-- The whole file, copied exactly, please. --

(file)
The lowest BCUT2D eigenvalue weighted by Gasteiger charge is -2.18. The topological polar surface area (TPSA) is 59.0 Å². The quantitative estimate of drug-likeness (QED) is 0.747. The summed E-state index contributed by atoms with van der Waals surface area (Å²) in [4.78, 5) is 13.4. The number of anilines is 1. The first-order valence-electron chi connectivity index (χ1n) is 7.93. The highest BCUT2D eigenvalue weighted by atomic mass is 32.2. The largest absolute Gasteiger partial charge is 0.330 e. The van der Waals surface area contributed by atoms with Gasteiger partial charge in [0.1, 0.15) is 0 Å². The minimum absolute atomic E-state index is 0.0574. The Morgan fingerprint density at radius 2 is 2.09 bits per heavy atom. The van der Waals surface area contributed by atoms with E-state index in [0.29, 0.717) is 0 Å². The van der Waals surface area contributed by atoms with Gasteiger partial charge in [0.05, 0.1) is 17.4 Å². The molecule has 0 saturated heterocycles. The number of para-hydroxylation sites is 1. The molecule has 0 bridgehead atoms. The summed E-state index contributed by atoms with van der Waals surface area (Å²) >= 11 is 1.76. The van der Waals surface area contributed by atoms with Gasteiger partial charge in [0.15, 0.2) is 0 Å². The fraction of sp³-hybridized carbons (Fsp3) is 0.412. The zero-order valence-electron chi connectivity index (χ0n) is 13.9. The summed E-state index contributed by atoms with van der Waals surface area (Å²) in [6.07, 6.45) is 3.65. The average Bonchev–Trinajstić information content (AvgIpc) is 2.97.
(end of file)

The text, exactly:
The lowest BCUT2D eigenvalue weighted by Gasteiger charge is -2.18. The topological polar surface area (TPSA) is 59.0 Å². The quantitative estimate of drug-likeness (QED) is 0.747. The summed E-state index contributed by atoms with van der Waals surface area (Å²) in [4.78, 5) is 13.4. The number of anilines is 1. The first-order valence-electron chi connectivity index (χ1n) is 7.93. The highest BCUT2D eigenvalue weighted by atomic mass is 32.2. The largest absolute Gasteiger partial charge is 0.330 e. The van der Waals surface area contributed by atoms with Gasteiger partial charge in [0.1, 0.15) is 0 Å². The minimum absolute atomic E-state index is 0.0574. The Morgan fingerprint density at radius 2 is 2.09 bits per heavy atom. The van der Waals surface area contributed by atoms with E-state index in [0.29, 0.717) is 0 Å². The van der Waals surface area contributed by atoms with Gasteiger partial charge in [0.05, 0.1) is 17.4 Å². The molecule has 0 saturated heterocycles. The number of para-hydroxylation sites is 1. The molecule has 0 bridgehead atoms. The summed E-state index contributed by atoms with van der Waals surface area (Å²) >= 11 is 1.76. The van der Waals surface area contributed by atoms with Gasteiger partial charge in [0.15, 0.2) is 0 Å². The fraction of sp³-hybridized carbons (Fsp3) is 0.412. The zero-order valence-electron chi connectivity index (χ0n) is 13.9. The summed E-state index contributed by atoms with van der Waals surface area (Å²) in [6.07, 6.45) is 3.65. The average Bonchev–Trinajstić information content (AvgIpc) is 2.97.